The windows on the Tiffany & Co. store in downtown Red Bank were boarded up Tuesday morning. (Photo by John T. Ward. Click to enlarge.)
The rear entrance and windows of the Tiffany store were boarded over, while neighbor Cos Bar was not. (Photo by John T. Ward. Click to enlarge.)
An explanation for the action was not immediately available. Police Chief Darren McConnell told redbankgreen said he not confirmed a report that the move was a corporate decision to protect many if not all stores in the Tiffany chain.
McConnell said there have been no incidents at the store, on Broad Street at the corner of Canal Street.
The luxury goods retailer has been closed since the general lockdown of non-essential business to slow the spread of COVID-19 began in March. A notice posted on the heavy stainless-steel front door says the store is open for curbside pickup of orders.
Neither of the two stores that flank Tiffany in the building, the Lash Lounge and Cos Bar, were boarded up. redbankgreen saw no other stores boarded up on a quick swing through the business district early Tuesday.
But Tiffany has been impacted elsewhere. According to the Washington Post, a company store in the District of Columbia was among a number of businesses whose windows were smashed in unrest over the weekend.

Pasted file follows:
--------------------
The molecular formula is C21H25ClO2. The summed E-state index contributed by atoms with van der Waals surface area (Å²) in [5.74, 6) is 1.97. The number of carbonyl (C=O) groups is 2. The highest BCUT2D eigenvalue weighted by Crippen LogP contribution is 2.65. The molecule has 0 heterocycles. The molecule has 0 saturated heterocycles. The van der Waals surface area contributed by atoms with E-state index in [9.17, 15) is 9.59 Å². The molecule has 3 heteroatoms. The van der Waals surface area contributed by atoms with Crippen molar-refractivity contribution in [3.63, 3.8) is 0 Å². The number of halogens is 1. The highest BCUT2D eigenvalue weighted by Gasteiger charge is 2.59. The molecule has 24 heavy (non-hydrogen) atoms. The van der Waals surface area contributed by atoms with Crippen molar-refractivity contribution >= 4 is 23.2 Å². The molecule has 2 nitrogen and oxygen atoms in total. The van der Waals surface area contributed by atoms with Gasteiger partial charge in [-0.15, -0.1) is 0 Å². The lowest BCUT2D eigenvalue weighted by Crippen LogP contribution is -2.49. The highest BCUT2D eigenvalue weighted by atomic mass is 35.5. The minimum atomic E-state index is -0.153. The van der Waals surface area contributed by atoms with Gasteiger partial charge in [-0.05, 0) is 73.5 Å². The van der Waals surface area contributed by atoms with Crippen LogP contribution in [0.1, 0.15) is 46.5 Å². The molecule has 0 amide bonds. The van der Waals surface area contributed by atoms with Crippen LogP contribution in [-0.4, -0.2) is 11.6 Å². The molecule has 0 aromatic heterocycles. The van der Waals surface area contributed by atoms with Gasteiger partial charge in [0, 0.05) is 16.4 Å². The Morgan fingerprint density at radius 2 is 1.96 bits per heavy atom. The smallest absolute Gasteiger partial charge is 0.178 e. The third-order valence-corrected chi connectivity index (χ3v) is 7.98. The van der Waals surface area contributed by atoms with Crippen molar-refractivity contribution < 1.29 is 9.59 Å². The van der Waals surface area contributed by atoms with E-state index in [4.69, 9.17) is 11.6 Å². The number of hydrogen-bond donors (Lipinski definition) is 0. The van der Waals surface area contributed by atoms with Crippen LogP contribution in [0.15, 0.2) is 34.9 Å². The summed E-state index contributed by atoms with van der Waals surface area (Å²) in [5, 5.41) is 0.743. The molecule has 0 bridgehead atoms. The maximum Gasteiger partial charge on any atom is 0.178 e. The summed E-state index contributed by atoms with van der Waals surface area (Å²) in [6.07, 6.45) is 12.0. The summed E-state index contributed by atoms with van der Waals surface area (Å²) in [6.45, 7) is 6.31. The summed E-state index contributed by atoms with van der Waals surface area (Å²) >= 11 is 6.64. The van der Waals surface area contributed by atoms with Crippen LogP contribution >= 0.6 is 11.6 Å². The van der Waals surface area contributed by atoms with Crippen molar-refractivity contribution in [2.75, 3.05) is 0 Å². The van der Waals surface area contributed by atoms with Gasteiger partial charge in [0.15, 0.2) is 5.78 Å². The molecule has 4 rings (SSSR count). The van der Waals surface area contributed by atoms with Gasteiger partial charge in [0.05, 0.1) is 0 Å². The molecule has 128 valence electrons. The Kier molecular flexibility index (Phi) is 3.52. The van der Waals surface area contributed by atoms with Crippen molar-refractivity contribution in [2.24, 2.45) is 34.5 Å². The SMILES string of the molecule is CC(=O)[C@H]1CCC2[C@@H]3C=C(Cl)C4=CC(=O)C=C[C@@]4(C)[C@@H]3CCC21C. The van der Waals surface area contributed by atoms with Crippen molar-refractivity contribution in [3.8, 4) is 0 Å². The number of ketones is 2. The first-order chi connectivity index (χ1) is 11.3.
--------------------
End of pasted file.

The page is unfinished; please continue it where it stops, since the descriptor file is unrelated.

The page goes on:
Tiffany and other retailers also boarded up stores in Jacksonville, Florida, where a weekend of protests left behind damage, Jacksonville, Florida, according to another report.
A message posted on the company Facebook page Monday night said:
At Tiffany, our values include tolerance, respect and an unwavering dedication to diversity and inclusion. We stand in solidarity with our employees, customers and creative collaborators to take action. The responsibility is on all of us and we pledge to continue sharing our ongoing efforts.
In New York City, Tiffany was among a number of high-end stores that were boarded up a month ago to prevent break-ins during their closure in the COVID-19 pandemic, according to amNY.
Tiffany is a tenant in the Red Bank building, a former post office owned by luxury clothier Garmany, located next door.